- Former President George H.W. Bush died Friday at the age of 94.
- Bush suffered from a form of Parkinson’s disease and was hospitalized periodically in recent years for pneumonia.
- Bush is survived by his five children, 17 grandchildren, eight great grandchildren, and two siblings.
Former President George H.W. Bush, the 41st president of the United States, died Friday at 94.
He is survived by his five children, 17 grandchildren, eight great grandchildren, and two siblings.
Bush was admitted to Houston Methodist Hospital in April after “contracting an infection that spread to his blood,” according to a statement from Bush family spokesman Jim McGrath.
Bush suffered from a form of Parkinson’s disease and had been hospitalized several times in recent years. The former commander-in-chief was treated for pneumonia and was temporarily placed on a ventilator in 2017.
Bush served as president from 1989 to 1993. Before that, he served as vice president under Ronald Reagan from 1981 to 1989.
Bush’s death follows the passing of his wife, former first lady Barbara Bush, who died on April 17. Barbara, 92, suffered from chronic obstructive pulmonary disease (COPD) and congestive heart failure. The two had been married for 73 years.
Bush, a Massachusetts native, joined the US armed forces on his 18th birthday in 1942 and eventually became the youngest naval pilot at the time. He flew a total of 58 combat missions during World War II, including one where he was shot down by Japanese forces.
“George H.W. Bush was a man of the highest character and the best dad a son or daughter could ask for,” former President and son George W. Bush said in a statement. “The entire Bush family is deeply grateful for 41’s life and love, for the compassion of those who have cared and prayed for dad, and for the condolences of our friends and fellow citizens.”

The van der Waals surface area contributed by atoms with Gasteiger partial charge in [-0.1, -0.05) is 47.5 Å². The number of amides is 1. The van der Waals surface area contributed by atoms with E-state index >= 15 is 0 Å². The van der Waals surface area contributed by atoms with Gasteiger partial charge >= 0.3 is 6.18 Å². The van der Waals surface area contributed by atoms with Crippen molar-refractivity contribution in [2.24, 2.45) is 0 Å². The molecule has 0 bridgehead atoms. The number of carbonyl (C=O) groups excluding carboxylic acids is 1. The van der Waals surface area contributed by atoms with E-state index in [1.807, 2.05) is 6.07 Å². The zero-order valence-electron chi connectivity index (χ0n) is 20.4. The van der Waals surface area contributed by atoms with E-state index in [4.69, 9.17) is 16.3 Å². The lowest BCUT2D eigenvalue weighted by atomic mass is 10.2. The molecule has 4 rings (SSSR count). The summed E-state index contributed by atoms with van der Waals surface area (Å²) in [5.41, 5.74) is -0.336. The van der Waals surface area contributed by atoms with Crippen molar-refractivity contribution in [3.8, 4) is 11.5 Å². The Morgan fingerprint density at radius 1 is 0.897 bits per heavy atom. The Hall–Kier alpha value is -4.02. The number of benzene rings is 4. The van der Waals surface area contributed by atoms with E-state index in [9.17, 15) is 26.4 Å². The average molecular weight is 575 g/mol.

President Donald Trump also released a statement following news of Bush’s death: “Melania and I join with a grieving Nation to mourn the loss of former President George H.W. Bush, who passed away last night.”
“Our hearts ache with his loss, and we, with the American people, send our prayers to the entire Bush family, as we honour the life and legacy of 41,” Trump added.
From the Ivy League to the oil business, and then public service
After graduating from Yale University and venturing into the oil business, Bush jumped into politics and eventually became a congressman, representing the 7th Congressional District in Texas. He made two unsuccessful runs for Senate, but would later serve in various political capacities – including as the US ambassador the United Nations, Republican National Committee chair, and CIA director.
Bush decided to run for president in 1980; however, failed to secure the Republican Party’s nomination during the primaries. Reagan soon chose Bush as his running mate and vice presidential nominee.
He ran for president again with Sen. Dan Quayle of Indiana as his running mate, and won, in 1988.